By FARRAH JOHNSON
Tribune Staff Reporter
BAHAMAS POWER and Light executives said the two system disturbances that left customers throughout New Providence without power on Friday were not related to load shedding.
On Friday, the company reported that a fault on the transmission network caused Big Pond Primary Substation and Blue Hills Power Station to go offline. This affected customers in the east, southeast and central portions of the island, leaving them without electricity for hours.
During a press conference at BPL’s headquarters a day later, Whitney Heastie, BPL’s chief executive officer, revealed that two separate system disturbances caused the power outages.
“(In) the first instance, the disturbance caused outages in the eastern end of the island — that was restored,” he said. “The second system disturbance caused outages in the western end of the island. That took a little bit longer to restore.”
Sterling Moss, BPL’s director of field operations, added the main line between the company’s Clifton Pier and Blue Hill Substations “came out of fault,” which resulted in areas around Clifton Pier being affected.
“Our teams worked to address this issue and around 5.30pm (on Friday) we had all customers restored,” he continued. “At present, the reasons behind both outages are under investigation...so by sometime next week, we will be able to determine what is the cause for both faults.”
Asked whether the company was still confident in their newly installed generators, given the most recent power outages, he added: “It’s important that we make clear that the incidents yesterday had nothing to do with generation.
“... We have had no incidents of load shedding during the summer. The generation on this island is sufficient. So these are not connected issues, these are not related to load shedding.”
Last summer, BPL made headlines for extensive load shedding exercises that forced many to believe that the company was in the midst of a crisis.
On Saturday, Mr Heastie agreed the difficulties BPL experienced last year could be categorised as a crisis, since BPL did not “have the supply to meet the demand,” at the time. He also admitted the company was “not there on the generation side of the house” either.
“The customer really doesn’t care where the outages are,” he said. “The customer just wants power and so whether it’s actually a generation issue or transmission issue, or a distribution issue, the customer just wants to know the complete network is intact.”
Mr Heastie said BPL had 380 megawatts in its system that could be dispatched “at any time” and load wise, BPL “typically peaked around 250mw.”
He also said he was not sure whether the company would reach the peak, since a lot of the island’s hotels are closed as a result of the COVID-19 pandemic and BPL has not hit 240 megawatts for the year.
“So generation is not bad but...this is not about generation or TND (transmission network distribution),” he said.
“This is about reliability to our customers. We want to make sure that our customers know at the end of the day that we’re going to be reliable.”
Mr Heastie said BPL requires $30 million to $40million on a “monthly basis just to run their day-to-day operations,” a figure he said doesn’t even “account for capital improvements.”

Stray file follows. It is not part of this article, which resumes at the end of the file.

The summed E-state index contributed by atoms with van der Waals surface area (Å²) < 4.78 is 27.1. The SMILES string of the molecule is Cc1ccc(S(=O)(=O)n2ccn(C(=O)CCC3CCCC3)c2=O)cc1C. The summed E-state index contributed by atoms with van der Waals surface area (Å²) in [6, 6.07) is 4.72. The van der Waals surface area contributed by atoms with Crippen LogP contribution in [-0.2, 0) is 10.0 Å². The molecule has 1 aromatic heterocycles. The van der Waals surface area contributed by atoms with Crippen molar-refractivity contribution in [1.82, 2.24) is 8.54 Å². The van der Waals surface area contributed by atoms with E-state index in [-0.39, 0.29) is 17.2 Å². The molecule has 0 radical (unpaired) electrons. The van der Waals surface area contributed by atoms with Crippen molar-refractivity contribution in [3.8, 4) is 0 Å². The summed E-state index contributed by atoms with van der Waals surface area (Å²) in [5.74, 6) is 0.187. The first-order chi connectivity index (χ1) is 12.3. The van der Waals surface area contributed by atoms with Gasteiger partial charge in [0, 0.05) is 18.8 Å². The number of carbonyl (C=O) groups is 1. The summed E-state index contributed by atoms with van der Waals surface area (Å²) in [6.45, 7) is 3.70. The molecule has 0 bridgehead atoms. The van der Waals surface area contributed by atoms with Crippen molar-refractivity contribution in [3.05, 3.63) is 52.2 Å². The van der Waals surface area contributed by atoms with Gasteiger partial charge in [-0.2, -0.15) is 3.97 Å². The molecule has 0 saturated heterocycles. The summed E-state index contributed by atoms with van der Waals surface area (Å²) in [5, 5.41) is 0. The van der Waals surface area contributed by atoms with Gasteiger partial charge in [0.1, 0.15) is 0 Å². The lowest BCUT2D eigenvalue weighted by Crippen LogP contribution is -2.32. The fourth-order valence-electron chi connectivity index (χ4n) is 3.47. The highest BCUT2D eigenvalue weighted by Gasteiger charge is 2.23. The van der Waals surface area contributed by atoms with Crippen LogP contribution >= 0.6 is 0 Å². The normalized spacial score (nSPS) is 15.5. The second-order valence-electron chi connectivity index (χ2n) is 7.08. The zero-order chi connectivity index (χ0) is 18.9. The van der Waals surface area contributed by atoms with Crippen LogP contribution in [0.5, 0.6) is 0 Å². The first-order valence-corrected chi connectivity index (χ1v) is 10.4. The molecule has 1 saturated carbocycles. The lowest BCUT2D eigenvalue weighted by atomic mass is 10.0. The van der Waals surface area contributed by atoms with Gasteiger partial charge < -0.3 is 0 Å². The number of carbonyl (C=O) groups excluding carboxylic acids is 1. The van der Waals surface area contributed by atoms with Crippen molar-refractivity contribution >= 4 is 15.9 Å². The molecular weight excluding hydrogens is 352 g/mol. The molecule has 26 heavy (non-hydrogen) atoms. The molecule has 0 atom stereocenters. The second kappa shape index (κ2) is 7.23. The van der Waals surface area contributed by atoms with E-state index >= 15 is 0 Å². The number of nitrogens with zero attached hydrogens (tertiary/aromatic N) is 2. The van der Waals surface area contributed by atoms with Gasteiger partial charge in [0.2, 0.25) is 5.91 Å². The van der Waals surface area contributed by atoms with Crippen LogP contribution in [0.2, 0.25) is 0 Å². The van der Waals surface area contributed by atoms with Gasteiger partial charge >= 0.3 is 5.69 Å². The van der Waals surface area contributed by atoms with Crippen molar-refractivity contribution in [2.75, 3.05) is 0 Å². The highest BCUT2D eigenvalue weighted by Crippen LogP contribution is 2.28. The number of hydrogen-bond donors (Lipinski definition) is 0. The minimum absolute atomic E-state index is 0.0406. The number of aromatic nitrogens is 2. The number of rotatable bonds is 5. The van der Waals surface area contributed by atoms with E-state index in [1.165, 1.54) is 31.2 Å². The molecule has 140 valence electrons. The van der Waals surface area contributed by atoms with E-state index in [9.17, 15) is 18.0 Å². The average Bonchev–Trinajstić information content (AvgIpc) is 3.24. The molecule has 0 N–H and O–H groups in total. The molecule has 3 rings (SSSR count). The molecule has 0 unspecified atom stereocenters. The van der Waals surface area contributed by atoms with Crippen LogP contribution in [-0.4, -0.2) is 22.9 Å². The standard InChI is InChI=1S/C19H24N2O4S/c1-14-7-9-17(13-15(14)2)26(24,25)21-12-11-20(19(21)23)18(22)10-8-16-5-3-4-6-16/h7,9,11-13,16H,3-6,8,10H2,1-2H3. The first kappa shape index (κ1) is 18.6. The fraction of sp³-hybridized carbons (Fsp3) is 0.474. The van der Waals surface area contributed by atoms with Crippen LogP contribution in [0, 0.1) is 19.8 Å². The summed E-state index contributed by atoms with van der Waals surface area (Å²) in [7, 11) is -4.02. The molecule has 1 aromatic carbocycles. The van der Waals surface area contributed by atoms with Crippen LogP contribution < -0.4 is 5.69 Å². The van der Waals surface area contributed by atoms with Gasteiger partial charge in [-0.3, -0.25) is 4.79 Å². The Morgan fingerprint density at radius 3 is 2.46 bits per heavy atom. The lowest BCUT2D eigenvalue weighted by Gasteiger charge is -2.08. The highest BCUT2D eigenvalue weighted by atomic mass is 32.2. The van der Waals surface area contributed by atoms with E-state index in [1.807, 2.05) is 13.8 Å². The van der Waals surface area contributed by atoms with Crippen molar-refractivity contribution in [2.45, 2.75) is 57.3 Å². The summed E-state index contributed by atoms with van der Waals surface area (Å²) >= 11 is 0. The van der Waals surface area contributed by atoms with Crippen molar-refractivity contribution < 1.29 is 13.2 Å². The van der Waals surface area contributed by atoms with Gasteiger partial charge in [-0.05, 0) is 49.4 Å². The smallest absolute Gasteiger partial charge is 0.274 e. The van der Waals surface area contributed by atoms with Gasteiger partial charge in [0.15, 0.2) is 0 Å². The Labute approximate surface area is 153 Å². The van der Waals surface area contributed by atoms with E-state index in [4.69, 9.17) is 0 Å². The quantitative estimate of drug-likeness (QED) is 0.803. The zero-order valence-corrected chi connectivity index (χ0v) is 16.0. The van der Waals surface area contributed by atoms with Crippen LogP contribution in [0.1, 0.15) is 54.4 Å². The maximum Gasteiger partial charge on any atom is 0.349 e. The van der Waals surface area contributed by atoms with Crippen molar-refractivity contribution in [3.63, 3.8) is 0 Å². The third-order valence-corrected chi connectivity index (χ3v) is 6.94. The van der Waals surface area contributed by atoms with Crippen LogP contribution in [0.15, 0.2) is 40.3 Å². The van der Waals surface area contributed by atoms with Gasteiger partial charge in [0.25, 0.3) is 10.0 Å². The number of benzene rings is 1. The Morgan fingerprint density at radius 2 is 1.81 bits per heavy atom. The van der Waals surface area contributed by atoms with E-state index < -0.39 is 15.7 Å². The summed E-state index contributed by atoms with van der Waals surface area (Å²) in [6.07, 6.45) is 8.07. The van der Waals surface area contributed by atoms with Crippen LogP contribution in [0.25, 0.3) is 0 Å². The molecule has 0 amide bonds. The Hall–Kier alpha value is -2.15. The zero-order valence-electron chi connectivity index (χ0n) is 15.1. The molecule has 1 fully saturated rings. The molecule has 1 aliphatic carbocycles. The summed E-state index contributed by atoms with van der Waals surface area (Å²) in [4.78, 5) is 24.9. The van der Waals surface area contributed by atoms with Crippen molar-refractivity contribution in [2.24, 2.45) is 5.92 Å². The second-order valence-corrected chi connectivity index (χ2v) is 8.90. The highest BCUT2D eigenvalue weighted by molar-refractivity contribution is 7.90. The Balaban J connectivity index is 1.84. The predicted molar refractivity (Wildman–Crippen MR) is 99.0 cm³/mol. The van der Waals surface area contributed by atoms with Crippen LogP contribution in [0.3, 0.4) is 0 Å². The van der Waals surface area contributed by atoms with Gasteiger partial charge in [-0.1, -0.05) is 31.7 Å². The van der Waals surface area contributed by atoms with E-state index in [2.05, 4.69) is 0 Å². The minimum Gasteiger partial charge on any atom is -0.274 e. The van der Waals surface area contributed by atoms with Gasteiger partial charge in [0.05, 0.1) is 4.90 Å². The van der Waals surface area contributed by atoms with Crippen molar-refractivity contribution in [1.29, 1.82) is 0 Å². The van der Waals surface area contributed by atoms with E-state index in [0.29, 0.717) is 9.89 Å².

“And so just to put in the new infrastructure to export the power out of the west at Clifton Pier, where our largest consumers are on the east, we need more transmission networks,” he said.
“Right now, we’ve got four transmissions networks: the transmission network between Clifton Pier and Skyline, the transmission network between Clifton Pier and Big Pond and the (one) between Clifton Pier and Blue Hill Power Station. That’s not enough if we want to put more generation here, because the maximum load is in the east that is spared from these two primary substations.”
Ian Pratt, BPL’s chief operations officer, said the company has used “quite a bit of capital” over the last year to increase generation capacity. He said executives did this because they wanted to ensure BPL had sufficient generation capacity to meet the needs of the island.
“Any transmission distribution system is susceptible to various potential impacts. So you can have weather related impacts (or) you could have what we call human interference (like) kites.
“...The thing is to make sure you have the systems in place to contain those outages as much as possible and prevent them from spreading throughout the network. So some of the work we’re doing right now is to improve those systems that are aimed at containing potential events.”
Mr Pratt said BPL plans to carry out “additional work” on the TND side to improve the company’s protection systems and increase capacity on the transmission side.
“So we did increase the capacity on the generation side and what we are aimed at doing over the course of this year, and (the) next, is to increase the capacity on the transmission side as well. (This will) bring all of that power that we’re now generating at Clifton Pier up onto wherever the customers are, which are predominantly on the eastern side of the island,” Mr Pratt said.
When asked if he could give a dollar value on what the investment would look like, Mr Pratt said he believed the “budget line item” was somewhere around $40 million. A sum geared towards ensuring the company had redundancy in the network and sufficient capacity to bring the new generation when Station D came online.